NASA Astronaut Peggy Whitson Talks STEM Education with President Trump
News| | By SN Contributor
WASHINGTON, April 24, 2017 /PRNewswire-USNewswire/ — NASA astronaut Peggy Whitson, currently living and working aboard the International Space Station, broke the record Monday for cumulative time spent in space by a U.S. astronaut – an occasion that was celebrated with a phone call from President Donald Trump, First Daughter Ivanka Trump, and fellow astronaut Kate Rubins.
NASA astronaut Jack Fischer, who arrived April 20 for his first mission aboard the orbiting outpost, also participated in the call alongside Whitson.
“Peggy is a phenomenal role model for young women, and all Americans, who are exploring or participating in STEM education programs and careers,” said President Trump. “As I have said many times before, only by enlisting the full potential of women in our society will we be truly able to make America great again. When I signed the INSPIRE Women Act in February, I did so to ensure more women have access to STEM education and careers, and to ensure America continues to benefit from the contributions of trailblazers like Peggy.”
Whitson launched on Nov. 17, 2016, with 377 days in space already under her belt, and broke Jeff Williams’ U.S. record of 534 cumulative days in space. In 2008, Whitson became the first woman to command the space station, and on April 9 became the first woman to command it twice. In addition, she holds the record for most spacewalks by a female astronaut.
“This is an inspirational record Peggy is setting today, and she would be the first to tell you this is a record that’s absolutely made to be broken as we advance our knowledge and existence as both Americans and humans,” said NASA acting Administrator Robert Lightfoot. “The cutting-edge research and technology demonstrations on the International Space Station will help us go farther into our solar system and stay there longer, as we explore the mysteries of deep space first-hand. Congratulations to Peggy, and thank you for inspiring not only women, but all Americans to pursue STEM careers and become leaders.”
This is Whitson’s third long-duration stay on board the space station, and her mission was recently extended for an additional three months. Rather than returning to Earth in June as originally planned, Whitson will remain on the space station and her return home, with Fischer and Russian cosmonaut Fyodor Yurchikhin, is targeted for September. Whitson’s extension will give her significantly more time to conduct scientific experiments aboard the station.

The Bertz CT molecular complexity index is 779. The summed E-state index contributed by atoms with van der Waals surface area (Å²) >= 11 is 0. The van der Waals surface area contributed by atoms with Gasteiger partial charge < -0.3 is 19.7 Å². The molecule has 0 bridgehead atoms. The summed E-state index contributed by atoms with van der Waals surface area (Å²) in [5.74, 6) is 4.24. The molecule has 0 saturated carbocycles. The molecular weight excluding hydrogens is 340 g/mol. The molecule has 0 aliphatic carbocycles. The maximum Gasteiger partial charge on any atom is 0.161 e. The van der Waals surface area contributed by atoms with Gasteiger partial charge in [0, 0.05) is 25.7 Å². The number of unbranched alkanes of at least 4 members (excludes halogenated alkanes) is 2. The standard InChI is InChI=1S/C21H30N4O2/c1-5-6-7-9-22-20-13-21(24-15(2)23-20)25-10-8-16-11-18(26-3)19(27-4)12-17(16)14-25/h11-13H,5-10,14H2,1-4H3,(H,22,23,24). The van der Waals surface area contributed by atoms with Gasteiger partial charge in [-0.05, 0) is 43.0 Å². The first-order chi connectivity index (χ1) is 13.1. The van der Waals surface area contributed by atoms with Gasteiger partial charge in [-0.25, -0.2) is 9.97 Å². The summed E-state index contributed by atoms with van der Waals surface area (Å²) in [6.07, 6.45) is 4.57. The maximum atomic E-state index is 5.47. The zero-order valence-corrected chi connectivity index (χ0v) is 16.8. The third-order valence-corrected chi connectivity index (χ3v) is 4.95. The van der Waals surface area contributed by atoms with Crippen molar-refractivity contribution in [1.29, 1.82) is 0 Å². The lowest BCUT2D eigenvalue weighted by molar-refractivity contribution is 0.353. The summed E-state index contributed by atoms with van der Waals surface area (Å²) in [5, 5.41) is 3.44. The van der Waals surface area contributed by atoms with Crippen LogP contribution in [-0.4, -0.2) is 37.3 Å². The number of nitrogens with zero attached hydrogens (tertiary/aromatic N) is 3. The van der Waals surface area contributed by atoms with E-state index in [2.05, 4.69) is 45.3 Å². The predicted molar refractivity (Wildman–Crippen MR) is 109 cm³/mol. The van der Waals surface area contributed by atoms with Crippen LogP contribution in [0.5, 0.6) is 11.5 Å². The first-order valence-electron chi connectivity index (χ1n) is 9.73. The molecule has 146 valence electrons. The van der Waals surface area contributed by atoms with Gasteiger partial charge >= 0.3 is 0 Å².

A fresh set of science experiments and supplies for Whitson and her crewmates arrived at the space station April 22 on Orbital ATK’s seventh NASA-contracted commercial resupply mission. Investigations include an antibody investigation that could increase the effectiveness of chemotherapy drugs for cancer treatment and an advanced plant habitat for studying plant physiology and food growth in space. Another new investigation bound for the U.S. National Laboratory portion of the station will look at using magnetized cells and tools to make it easier to handle cells and cultures, and improve the reproducibility of experiments.
In addition to the important research that cannot be conducted on Earth, Fischer and Whitson are scheduled to take part in the fifth spacewalk of the year on May 12 to replace an avionics box on the starboard truss called an ExPRESS Logistics Carrier, a storage platform.
For more than 16 years, humans have lived and worked continuously aboard the International Space Station, advancing scientific knowledge and demonstrating new technologies, making research breakthroughs not possible on Earth that will enable long-duration human and robotic exploration into deep space. A global endeavor, more than 200 people from 18 countries have visited the unique microgravity laboratory that has hosted more than 1,900 research investigations from researchers in more than 95 countries.
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